Dallas Mavericks’ Dirk Nowitzki Is the Ideal Superstar
It’s the ninth day of July in the year 2014, and the entire NBA is at a standstill. GMs, coaches, players under contract, fans and nearly all free agents alike find themselves sitting on their hands or twiddling their thumbs, collectively waiting for two superstar free agent small forwards to choose the teams with whom they will continue their careers.
All teams other than the Cleveland Cavaliers and Miami Heat appear to be waiting around for the decision of LeBron James as a formality more than anything at this point, as they look to be the favorites in that race. Despite the low likelihood of being selected, however, no team that can afford either player financially can afford to move on from either player until the competition is officially decided.
With that being the case, and with these players enjoying the attention as much as they seem to, we wait.
With the basketball world frozen in place, it’s challenging to create compelling reading for an audience on a daily basis. I think we, the members of a basketball-loving community, can all agree that if we read one more article rearranging words to convey the same messages regarding the “best fit” for Anthony, or a team sitting down with James’ agent Rich Paul, we’re going to throw up.
Both players will make their decisions when they do, and it would be refreshing to discuss some topics that have nothing to do with them until they do.
That brings us to this: Dirk Nowitzki is what every team should want in the face of its franchise.
In a world where an aging, injured and recently often absent Kobe Bryant accepts a mountain of money that cripples the financial flexibility in Los Angeles; where James shouts from the rooftops that nothing is more important than the opportunity to continue competing for championships, then keeps completely silent for the first two weeks of free agency, only speaking publicly to state that he will not accept anything less than a maximum-level contract; where the Knicks have become the favorites to lock down the services of Anthony next season even though Anthony himself would not claim that New York would give him the best chance to win a title; Nowitzki — by far the most important player in the history of his team’s existence — just accepted a tremendous pay cut because it gives the Dallas Mavericks the opportunity to improve and take big steps toward another NBA Championship.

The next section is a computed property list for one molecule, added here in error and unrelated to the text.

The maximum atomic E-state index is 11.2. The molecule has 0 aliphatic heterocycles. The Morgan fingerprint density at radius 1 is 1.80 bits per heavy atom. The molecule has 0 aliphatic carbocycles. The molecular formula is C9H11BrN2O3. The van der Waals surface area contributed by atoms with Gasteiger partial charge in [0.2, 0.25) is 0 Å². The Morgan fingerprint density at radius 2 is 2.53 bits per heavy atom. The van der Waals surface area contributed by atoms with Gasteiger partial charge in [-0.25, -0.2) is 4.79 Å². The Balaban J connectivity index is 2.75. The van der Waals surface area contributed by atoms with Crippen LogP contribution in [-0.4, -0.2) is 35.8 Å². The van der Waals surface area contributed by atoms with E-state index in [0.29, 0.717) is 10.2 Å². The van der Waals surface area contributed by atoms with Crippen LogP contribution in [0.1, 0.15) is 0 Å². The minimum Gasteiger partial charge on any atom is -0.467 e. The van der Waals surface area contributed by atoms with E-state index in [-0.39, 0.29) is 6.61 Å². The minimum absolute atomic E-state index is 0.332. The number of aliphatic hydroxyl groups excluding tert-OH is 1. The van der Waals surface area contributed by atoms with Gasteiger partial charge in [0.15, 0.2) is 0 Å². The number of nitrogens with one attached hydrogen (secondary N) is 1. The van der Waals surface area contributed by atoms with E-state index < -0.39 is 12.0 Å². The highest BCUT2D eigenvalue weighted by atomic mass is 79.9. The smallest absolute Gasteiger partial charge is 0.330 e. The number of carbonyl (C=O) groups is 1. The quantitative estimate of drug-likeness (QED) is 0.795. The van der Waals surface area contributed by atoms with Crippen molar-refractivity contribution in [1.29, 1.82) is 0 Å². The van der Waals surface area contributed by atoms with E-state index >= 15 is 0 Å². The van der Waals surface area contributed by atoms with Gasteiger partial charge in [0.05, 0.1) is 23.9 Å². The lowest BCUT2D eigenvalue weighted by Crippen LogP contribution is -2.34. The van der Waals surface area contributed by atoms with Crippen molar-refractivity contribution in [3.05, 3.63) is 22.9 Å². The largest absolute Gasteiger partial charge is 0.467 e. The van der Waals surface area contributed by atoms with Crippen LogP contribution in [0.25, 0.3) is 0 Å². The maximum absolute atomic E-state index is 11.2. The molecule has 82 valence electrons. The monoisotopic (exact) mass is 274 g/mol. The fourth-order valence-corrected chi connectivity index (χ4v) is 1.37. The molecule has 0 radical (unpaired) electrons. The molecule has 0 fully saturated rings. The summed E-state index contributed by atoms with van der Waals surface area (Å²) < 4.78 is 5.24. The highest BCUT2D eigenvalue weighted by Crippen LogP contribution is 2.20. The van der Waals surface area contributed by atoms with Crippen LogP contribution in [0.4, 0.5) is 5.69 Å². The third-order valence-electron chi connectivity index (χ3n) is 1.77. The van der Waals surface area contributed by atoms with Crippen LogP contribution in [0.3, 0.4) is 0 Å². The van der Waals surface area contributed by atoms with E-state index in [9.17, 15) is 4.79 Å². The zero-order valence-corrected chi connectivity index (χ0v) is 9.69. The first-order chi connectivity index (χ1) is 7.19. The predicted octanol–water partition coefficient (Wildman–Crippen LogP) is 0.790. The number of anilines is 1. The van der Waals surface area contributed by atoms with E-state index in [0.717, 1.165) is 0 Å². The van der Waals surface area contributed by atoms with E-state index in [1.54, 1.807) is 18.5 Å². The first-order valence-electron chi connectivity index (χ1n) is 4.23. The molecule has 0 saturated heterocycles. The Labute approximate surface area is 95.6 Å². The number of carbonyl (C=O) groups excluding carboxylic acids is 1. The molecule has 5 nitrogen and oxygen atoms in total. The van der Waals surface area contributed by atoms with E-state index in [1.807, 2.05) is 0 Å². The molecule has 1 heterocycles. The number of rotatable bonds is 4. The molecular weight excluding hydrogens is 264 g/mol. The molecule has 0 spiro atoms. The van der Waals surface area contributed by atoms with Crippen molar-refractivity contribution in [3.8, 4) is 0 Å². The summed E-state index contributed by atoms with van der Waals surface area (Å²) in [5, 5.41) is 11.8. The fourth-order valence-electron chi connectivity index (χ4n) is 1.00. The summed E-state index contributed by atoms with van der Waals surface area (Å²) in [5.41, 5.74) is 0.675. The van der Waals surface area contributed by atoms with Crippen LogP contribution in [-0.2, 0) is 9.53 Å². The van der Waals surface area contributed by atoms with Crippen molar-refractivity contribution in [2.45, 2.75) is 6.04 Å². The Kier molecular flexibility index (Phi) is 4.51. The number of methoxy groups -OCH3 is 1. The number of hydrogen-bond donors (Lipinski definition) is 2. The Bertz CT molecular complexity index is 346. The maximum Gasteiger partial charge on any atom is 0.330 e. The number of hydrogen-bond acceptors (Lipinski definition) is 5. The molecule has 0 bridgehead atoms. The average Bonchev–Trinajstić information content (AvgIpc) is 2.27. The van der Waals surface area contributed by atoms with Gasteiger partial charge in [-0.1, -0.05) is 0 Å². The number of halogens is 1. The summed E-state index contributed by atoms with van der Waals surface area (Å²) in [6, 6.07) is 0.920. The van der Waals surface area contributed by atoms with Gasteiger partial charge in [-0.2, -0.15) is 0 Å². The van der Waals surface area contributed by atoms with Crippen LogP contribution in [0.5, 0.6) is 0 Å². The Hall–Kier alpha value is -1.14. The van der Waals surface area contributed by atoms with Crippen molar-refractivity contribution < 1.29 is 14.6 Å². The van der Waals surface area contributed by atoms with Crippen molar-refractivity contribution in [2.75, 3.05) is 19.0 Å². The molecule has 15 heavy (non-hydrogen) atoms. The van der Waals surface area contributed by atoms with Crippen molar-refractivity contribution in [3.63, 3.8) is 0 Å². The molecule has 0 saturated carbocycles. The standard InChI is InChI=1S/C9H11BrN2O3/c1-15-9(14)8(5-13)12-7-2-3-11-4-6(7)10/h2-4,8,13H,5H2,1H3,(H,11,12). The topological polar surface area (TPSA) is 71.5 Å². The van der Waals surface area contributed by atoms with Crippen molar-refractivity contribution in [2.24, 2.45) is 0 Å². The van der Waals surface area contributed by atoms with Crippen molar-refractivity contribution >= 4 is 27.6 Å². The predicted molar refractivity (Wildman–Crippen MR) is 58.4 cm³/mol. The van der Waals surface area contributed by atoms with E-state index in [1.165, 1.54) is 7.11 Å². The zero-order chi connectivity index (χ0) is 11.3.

Like every other player in the league, Nowitzki says he wants to do whatever it takes to win, but unlike most of those players, his behavior and decisions make it clear that he means it. You could say the same about Tim Duncan of the San Antonio Spurs. Outside of those two players, you would be hard-pressed to find a franchise-type guy who has actually shown us that winning championships is more important than getting paid.
Fans of the Mavericks should take some time to give thanks for Nowitzki, not just as a player, but as a man. He has never accepted a major endorsement. He has never made a bunch of noise to get the spotlight off of someone else and onto him. He has endured some difficult times and gone through some drama in his personal life, but he has never brought it with him to a press conference.
He has been an absolute superstar on the basketball court for a decade and a half, but he has never forced the Mavericks, the only team he will ever play for, to carry around any baggage attributed to most superstars.
Nowitzki wants to play basketball, and more than that, he wants to win in the sport of basketball. He has never shown an interest in anything else like celebrity, attention, glitz and glamour. He’s getting older, but his game has proven to age well. His jump shot continues to fall, his footwork continues to dazzle, and he continues to compete at a high level.
In fact, if you turn down the volume on ESPN, where the indecision of James and Anthony continues to dominate, you might hear something that sounds like Nowitzki dropping in another mid-range jumper, because he’s getting ready to compete in the 2014-15 basketball season. Privately.